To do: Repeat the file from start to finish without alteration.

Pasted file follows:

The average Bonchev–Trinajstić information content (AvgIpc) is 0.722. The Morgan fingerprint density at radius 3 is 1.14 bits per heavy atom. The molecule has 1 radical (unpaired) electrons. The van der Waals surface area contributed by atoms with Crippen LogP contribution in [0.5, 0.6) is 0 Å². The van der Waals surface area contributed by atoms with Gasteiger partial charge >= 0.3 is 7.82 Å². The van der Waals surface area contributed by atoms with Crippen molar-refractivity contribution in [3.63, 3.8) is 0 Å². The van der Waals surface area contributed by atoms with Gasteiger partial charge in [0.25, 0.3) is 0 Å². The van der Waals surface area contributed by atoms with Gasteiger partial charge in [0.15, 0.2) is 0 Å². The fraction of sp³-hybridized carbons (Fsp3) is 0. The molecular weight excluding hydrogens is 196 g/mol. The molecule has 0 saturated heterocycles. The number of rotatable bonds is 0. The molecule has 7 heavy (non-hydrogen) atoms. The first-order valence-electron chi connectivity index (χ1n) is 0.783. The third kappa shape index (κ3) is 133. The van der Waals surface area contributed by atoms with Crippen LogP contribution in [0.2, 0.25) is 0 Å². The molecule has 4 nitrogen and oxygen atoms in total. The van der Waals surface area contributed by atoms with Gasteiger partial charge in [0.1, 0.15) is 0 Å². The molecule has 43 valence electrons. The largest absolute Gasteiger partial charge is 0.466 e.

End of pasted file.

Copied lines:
The average Bonchev–Trinajstić information content (AvgIpc) is 0.722. The Morgan fingerprint density at radius 3 is 1.14 bits per heavy atom. The molecule has 1 radical (unpaired) electrons. The van der Waals surface area contributed by atoms with Crippen LogP contribution in [0.5, 0.6) is 0 Å². The van der Waals surface area contributed by atoms with Gasteiger partial charge >= 0.3 is 7.82 Å². The van der Waals surface area contributed by atoms with Crippen molar-refractivity contribution in [3.63, 3.8) is 0 Å². The van der Waals surface area contributed by atoms with Gasteiger partial charge in [0.25, 0.3) is 0 Å². The van der Waals surface area contributed by atoms with Gasteiger partial charge in [0.15, 0.2) is 0 Å². The fraction of sp³-hybridized carbons (Fsp3) is 0. The molecular weight excluding hydrogens is 196 g/mol. The molecule has 0 saturated heterocycles. The number of rotatable bonds is 0. The molecule has 7 heavy (non-hydrogen) atoms. The first-order valence-electron chi connectivity index (χ1n) is 0.783. The third kappa shape index (κ3) is 133. The van der Waals surface area contributed by atoms with Crippen LogP contribution in [0.2, 0.25) is 0 Å². The molecule has 4 nitrogen and oxygen atoms in total. The van der Waals surface area contributed by atoms with Gasteiger partial charge in [0.1, 0.15) is 0 Å². The molecule has 43 valence electrons. The largest absolute Gasteiger partial charge is 0.466 e.